Our sun ignited about 5 billion years ago (8.7 billion years after the Big Bang) and our home planet had formed by 4.6 billion years ago. Life first evolved in the primordial seas of Earth about 3.6 billion years ago and, through the process of natural selection, has since diversified into the millions of plant and animal species that we find today; we humans did not appear until 150,000 year ago, at the earliest.
Since life appeared and began to diversify, the great majority of species have become extinct, some as "failed" dead-end species while others morphed into more viable species before they died out; the volcanic and sedimentary rocks of our planet are replete with fossils and preserved impressions of extinct species, most of which we have yet to discover. We humans, endowed with a large brain, imagine that we are a chosen species, the endpoint of evolution on Earth, destined to rule the planet until our God comes to whisk us from our animal life. Unfortunately, this widespread belief distracts us from the importance of protecting our planet and leads many to deny our dependence on its complex ecosystems.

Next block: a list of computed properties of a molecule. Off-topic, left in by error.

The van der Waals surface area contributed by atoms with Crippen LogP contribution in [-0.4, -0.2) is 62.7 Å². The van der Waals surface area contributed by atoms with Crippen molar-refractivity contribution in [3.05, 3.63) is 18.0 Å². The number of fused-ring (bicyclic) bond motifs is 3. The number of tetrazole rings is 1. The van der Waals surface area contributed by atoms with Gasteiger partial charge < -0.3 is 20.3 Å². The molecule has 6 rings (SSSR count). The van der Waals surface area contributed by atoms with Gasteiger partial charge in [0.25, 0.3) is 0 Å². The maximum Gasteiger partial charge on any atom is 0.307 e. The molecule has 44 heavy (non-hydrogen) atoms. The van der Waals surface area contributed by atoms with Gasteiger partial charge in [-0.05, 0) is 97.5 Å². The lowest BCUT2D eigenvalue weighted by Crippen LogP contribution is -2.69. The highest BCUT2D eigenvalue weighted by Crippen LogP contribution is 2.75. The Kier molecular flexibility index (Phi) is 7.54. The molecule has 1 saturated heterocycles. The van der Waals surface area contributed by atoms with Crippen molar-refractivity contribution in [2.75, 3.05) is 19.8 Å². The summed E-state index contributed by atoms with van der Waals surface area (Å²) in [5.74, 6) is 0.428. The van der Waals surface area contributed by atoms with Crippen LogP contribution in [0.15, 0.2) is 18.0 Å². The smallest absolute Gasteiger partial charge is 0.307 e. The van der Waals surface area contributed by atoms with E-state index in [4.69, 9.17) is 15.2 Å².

Of course, we also tend to reject the fact that humans are just another species of Planet Earth, subject to extinction like all other forms of life; from a scientific point of view, the only questions are how that extinction will occur and whether we will evolve into another species beforehand. Unless we begin to address our overpopulation and reign in our impact on natural ecosystems, we will likely succumb to environmental pollution and other man-induced problems; perhaps a massive asteroid strike, nuclear war or super-volcanic explosion will hasten our demise. It is conceivable that some humans may escape to another planet or solar system before our species dies out or that the evolutionary offspring of mankind will take that journey before our dying sun destroys the Earth; if neither scenario unfolds, we will die with our planet.